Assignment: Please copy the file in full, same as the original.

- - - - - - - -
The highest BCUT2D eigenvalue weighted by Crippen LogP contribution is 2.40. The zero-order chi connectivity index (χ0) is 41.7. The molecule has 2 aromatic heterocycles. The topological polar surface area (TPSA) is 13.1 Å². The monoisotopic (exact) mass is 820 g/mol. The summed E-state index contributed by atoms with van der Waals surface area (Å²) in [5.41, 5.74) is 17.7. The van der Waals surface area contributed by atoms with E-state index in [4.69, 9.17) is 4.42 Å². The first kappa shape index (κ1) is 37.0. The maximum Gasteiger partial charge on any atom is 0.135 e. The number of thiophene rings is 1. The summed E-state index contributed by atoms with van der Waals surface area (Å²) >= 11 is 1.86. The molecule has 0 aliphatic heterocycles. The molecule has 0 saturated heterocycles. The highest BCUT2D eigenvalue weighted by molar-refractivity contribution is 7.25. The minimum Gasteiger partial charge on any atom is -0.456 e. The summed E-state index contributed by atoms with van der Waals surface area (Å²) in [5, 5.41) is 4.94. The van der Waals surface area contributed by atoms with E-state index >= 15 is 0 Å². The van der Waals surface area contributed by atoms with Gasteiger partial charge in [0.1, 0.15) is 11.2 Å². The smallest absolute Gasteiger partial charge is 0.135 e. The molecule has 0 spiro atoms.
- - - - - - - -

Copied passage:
The highest BCUT2D eigenvalue weighted by Crippen LogP contribution is 2.40. The zero-order chi connectivity index (χ0) is 41.7. The molecule has 2 aromatic heterocycles. The topological polar surface area (TPSA) is 13.1 Å². The monoisotopic (exact) mass is 820 g/mol. The summed E-state index contributed by atoms with van der Waals surface area (Å²) in [5.41, 5.74) is 17.7. The van der Waals surface area contributed by atoms with E-state index in [4.69, 9.17) is 4.42 Å². The first kappa shape index (κ1) is 37.0. The maximum Gasteiger partial charge on any atom is 0.135 e. The number of thiophene rings is 1. The summed E-state index contributed by atoms with van der Waals surface area (Å²) >= 11 is 1.86. The molecule has 0 aliphatic heterocycles. The molecule has 0 saturated heterocycles. The highest BCUT2D eigenvalue weighted by molar-refractivity contribution is 7.25. The minimum Gasteiger partial charge on any atom is -0.456 e. The summed E-state index contributed by atoms with van der Waals surface area (Å²) in [5, 5.41) is 4.94. The van der Waals surface area contributed by atoms with E-state index >= 15 is 0 Å². The van der Waals surface area contributed by atoms with Gasteiger partial charge in [0.1, 0.15) is 11.2 Å². The smallest absolute Gasteiger partial charge is 0.135 e. The molecule has 0 spiro atoms.